The two soon start an affair. If she violated the prohibition against infidelity, perhaps she could escape the prohibition of death, the woman thought. It is not a beautifully romantic affair. He has atopy which means he has a skin condition and an obsession with cleanliness. The youth didn’t seem to share the common goal of most men, the insertion of the penis, and so no sooner did he make sure that she was satisfied than he went to take a shower. From her viewpoint: I’ve never enjoyed going out with men. When I go to a holiday resort with a man, it feels like my whole body has been taken over by frostbite. Later she will say You can live without men, but not alcohol.
Initially she goes out alone and, of course, visits the Nagasaki Atomic Bomb Museum. What did you see in the museum?
I saw a tragic story, a story that rejected my whole existence.
She is naturally somewhat horrified but also somewhat shocked that children in the museum are playing with the exhibits and wonders if, for the younger generation, the atom bomb has lost its meaning. We build memorial parks and museums to remind ourselves of malice. But now they’ve become places for children to play.
Though they do go out together later, visiting other sites or just to eat, much of the novel is their time together in the hotel. Interestingly, Kashimada continually switches from the first to the third person in telling the heroine’s story. She ruminates/talks about her life and, in particular her brother while he talks of his life, including his many generally not very satisfactory romantic relationships.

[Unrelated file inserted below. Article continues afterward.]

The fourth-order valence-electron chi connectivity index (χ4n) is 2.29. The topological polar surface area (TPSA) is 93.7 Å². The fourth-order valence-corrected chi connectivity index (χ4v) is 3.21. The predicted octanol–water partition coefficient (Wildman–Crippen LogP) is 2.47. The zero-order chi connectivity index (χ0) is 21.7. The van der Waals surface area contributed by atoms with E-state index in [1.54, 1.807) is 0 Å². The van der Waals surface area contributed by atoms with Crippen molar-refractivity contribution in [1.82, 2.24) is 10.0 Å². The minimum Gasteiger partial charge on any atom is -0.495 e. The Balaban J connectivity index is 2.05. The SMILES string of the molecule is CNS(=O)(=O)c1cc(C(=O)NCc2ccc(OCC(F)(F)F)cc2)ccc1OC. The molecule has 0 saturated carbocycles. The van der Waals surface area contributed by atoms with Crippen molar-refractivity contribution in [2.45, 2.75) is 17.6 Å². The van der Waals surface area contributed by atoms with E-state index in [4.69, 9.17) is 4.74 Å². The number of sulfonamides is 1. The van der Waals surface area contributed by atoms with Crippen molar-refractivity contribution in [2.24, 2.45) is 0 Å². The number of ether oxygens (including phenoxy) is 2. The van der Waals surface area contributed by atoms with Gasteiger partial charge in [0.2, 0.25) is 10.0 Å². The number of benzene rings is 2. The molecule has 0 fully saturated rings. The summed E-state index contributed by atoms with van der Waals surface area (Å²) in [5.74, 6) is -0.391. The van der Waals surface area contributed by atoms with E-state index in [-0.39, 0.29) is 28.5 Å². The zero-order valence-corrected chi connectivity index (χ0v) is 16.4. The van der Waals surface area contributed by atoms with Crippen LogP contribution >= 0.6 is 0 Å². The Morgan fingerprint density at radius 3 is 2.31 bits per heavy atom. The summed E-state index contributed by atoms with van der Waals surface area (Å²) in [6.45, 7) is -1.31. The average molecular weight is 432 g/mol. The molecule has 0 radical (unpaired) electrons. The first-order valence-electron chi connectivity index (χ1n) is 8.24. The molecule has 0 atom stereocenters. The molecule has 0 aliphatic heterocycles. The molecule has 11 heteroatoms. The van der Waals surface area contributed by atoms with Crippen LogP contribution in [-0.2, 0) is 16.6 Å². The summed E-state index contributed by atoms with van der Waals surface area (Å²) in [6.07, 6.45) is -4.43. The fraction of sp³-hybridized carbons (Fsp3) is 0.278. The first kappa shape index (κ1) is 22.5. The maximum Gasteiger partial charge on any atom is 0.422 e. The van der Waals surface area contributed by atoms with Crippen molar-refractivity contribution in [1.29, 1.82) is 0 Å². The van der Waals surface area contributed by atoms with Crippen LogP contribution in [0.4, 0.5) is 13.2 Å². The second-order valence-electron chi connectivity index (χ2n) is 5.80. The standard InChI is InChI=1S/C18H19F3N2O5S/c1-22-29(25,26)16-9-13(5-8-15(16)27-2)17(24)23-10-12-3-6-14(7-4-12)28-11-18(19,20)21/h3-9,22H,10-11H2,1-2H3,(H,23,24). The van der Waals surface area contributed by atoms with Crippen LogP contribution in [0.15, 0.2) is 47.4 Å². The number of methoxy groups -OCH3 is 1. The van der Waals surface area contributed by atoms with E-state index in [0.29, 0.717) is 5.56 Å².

Christianity is key for both of them. Kashimada herself joined the Japanese Orthodox Church and so does her heroine, against the will of her mother and our hero, half Russian, is also a member of the Orthodox church. They discuss what it means to them and their interest in yurodiv, holy fools that give up everything to serve God. They do have sex, of course but their intercourse had produced nothing. Two cells with similar properties had become one. The boundaries between them had disappeared.
She does not seem to have been too happy with her visit. She had met a man of flesh and blood in Nagasaki. A living man. Yet she had come here to witness death, to attune herself to it. What was she to make of this? She felt like crying in the face of this cosmic irony.
In the end she concludes I’m nobody. An unimportant, disgusting woman. I’ve known it for so long. Though only vaguely. It’s chance that decides what kind of woman I’ll be today. It isn’t up to me. I was like a corpse. But then I realized that everything was like a corpse.
What did she learn from this? The fact that this happy woman had come to this land captivated by an image of a mushroom cloud was something that had to be forgotten. However, it is clear that Kashimada is pointing out that the mushroom cloud still hangs over Japan even if the younger generation know little about it. It is also clear that despite saying she was happy – she had a good and loving husband and she loved her son – it is clear that there was something missing in her life – a purpose beyond being a wife and mother and a purpose beyond one offered by religion . She had once wanted to be a writer but had abandoned that idea. Whether she finds it in Nagasaki is not clear, even if she does decide that she will write about it.
First published in 2005 by Shinchosha
First English translation in 2022 by Europa
Translated by Haydn Trowell